Producers contemplate switching to soybeans
Forecasters are calling for a high pressure system to move into our area later this week-end and dry things out. I agree with all of you, it is much overdue. I really can’t remember a spring like this. Hopefully the improving condition will stay with us well into next week or two and we can get most of the planting done. The outlook for May 30-June 5 calls for near normal rainfall and temperatures 3–5 degrees above normal. It has been a really tough spring. After we all make it through, and when the next wet spring comes along, we can all look forward to saying, “Yes, its wet but it’s not even close to the spring of 2011.”
As we get later in May, a lot of producers are contemplating switching to soybeans because of the late date in planting. When considering what to do next, Anne Dorrance, OSU Extension Specialist, Plant Pathology, suggests these factors to consider:
- For fields that have been continuous corn — target these first. The year of soybeans will be great to help give a break to those pathogens that are residue borne. It will give that corn residue a chance to break down before adding to it. This is especially important if there has been gray leaf spot, anthracnose or northern corn leaf spot in the field.
- For fields that were in soybeans in 2009–2010: Continuous soybeans leads up to a build-up of both soil borne and residue borne plant pathogens. The worst culprits are soybean cyst nematode and frogeye leaf spot. In Ohio, both of these pathogens have contributed to significant yield losses when susceptible varieties were planted in the same field year after year. Soybean cyst nematode is best managed with crop rotation — primarily a non-host crop such as wheat or corn. Frogeye leaf spot is managed with resistant varieties — and avoiding planting soybeans in fields that had frogeye the year before. For those fields where you had been planting soybeans and were switching to corn — avoid switching fields where SCN has reached high numbers. It is important to keep the rotation scheme in place.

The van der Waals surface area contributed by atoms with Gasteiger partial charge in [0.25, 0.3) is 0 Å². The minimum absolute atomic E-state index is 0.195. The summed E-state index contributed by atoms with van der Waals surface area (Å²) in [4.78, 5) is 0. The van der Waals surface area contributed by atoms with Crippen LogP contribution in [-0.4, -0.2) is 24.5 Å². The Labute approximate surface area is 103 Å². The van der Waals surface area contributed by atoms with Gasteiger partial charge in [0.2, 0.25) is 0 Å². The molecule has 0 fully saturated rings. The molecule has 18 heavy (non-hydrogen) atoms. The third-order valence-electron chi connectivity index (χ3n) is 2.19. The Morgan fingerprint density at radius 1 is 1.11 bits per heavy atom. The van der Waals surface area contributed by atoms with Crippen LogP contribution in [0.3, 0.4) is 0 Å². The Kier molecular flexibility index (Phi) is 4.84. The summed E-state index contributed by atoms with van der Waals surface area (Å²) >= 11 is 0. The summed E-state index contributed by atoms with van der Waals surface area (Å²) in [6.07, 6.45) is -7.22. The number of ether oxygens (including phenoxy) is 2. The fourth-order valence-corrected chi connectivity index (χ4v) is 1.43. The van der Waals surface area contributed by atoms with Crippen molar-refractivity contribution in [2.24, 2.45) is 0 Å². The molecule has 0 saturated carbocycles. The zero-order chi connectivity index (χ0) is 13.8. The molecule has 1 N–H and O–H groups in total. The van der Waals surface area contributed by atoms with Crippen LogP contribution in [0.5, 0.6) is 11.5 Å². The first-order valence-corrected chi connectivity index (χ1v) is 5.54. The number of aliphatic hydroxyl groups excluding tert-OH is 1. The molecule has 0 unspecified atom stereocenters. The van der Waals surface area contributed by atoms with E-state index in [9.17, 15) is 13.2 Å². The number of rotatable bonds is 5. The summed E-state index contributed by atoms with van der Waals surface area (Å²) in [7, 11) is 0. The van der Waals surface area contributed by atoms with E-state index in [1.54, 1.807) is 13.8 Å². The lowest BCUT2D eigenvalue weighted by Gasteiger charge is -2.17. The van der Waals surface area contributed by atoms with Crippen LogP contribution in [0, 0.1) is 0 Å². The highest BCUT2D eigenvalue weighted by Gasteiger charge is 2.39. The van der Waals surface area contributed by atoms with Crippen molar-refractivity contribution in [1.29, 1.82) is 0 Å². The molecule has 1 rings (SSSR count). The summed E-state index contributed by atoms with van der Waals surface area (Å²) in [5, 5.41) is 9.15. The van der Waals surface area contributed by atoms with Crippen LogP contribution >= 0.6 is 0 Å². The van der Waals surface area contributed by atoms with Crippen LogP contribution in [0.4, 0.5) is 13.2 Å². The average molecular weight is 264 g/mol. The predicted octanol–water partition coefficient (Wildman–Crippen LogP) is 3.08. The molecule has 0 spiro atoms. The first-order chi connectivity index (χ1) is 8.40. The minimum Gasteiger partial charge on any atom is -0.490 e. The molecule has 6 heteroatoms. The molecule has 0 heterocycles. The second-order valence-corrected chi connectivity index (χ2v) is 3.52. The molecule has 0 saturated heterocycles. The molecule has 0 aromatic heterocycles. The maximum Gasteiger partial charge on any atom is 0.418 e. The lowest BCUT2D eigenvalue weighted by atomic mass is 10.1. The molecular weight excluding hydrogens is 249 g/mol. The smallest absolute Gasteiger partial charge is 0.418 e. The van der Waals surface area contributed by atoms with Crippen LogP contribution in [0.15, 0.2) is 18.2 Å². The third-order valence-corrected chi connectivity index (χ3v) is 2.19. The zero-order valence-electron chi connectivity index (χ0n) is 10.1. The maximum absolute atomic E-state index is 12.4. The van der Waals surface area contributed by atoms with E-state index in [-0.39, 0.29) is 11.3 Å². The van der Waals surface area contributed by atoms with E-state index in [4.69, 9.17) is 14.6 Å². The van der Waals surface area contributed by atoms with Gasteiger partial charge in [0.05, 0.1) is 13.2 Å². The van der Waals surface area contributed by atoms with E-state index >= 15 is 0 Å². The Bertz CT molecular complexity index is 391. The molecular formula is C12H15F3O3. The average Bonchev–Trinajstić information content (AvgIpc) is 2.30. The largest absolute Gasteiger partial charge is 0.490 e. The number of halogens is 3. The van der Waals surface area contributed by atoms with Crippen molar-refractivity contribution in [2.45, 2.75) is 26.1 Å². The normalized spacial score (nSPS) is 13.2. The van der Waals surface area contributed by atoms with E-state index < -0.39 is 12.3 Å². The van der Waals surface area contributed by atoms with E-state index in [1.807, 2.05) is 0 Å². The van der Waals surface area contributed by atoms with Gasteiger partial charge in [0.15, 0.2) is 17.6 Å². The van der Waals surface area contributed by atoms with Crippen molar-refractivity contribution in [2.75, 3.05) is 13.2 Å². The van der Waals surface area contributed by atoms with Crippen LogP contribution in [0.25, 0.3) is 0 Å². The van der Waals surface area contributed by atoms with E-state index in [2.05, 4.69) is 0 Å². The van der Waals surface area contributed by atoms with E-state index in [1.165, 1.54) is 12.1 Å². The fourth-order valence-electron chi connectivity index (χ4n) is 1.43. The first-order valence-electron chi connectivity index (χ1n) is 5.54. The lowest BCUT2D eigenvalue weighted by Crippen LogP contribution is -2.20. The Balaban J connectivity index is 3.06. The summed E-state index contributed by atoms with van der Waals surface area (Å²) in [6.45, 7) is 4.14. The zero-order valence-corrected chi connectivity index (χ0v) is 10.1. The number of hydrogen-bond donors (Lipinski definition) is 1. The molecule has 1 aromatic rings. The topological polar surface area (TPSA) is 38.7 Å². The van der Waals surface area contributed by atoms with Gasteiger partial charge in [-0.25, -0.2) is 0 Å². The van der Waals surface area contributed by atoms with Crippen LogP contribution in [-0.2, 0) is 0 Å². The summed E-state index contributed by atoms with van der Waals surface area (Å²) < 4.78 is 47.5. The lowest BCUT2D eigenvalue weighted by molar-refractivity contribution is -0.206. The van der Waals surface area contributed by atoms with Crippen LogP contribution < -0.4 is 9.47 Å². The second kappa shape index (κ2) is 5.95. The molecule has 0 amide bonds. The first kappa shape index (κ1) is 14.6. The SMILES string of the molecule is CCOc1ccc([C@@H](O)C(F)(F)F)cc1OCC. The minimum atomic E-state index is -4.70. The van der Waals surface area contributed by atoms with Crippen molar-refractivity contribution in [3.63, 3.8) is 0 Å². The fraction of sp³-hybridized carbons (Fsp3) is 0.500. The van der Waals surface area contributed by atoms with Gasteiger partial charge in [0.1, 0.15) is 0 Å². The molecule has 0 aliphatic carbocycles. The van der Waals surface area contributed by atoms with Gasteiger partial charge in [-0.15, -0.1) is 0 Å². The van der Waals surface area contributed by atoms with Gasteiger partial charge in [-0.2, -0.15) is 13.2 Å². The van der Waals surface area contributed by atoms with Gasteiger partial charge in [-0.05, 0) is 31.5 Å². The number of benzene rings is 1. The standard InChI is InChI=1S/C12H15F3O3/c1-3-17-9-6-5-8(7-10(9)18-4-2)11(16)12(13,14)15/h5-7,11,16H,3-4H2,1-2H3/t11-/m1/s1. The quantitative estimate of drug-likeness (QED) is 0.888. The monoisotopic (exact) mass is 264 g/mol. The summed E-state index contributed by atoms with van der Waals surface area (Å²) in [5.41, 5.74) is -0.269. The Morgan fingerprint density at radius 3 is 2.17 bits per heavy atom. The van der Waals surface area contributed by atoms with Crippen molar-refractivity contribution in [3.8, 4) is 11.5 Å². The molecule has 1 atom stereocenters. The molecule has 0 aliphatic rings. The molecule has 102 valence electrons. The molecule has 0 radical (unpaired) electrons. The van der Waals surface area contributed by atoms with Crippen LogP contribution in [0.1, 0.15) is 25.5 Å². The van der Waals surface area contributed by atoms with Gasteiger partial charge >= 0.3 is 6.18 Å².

- Check the resistance of the variety. The primary concern here is for Phytophthora root and stem rot. Not all varieties sold have high levels of partial resistance (tolerance) and unfortunately, these wet saturated soil condition have the pathogen “primed” for when soybeans are in the ground. For Ohio, varieties with Rps1c, or Rps1k, or Rps3 or Rps6 PLUS high levels of partial resistance are required for optimum stand throughout the growing season.
- Treat the seed. Soybeans planted into soils that have been saturated need a seed treatment. There are a plethora of seedling pathogens in Ohio’s poorly drained fields and they need a seed treatment. Target products that will manage both the true fungi and the water molds.
- From a soil fertility standpoint, switching to soybeans does not represent much of a change in your fertility program. Anything you did last fall in preparation for this year’s corn will be to the benefit of your soybeans. If you are breaking a continuous corn system with soybeans (while this may seem a bit early), plan on taking a nitrogen credit next year when you come back to corn. For those who did apply anhydrous ammonia earlier this spring, soybeans will be nitrogen scavengers in a nitrogen rich environment, so those applications will not adversely impact your soybeans this summer.
Rob Leeds is an OSU Extension Educator for Agriculture/NR.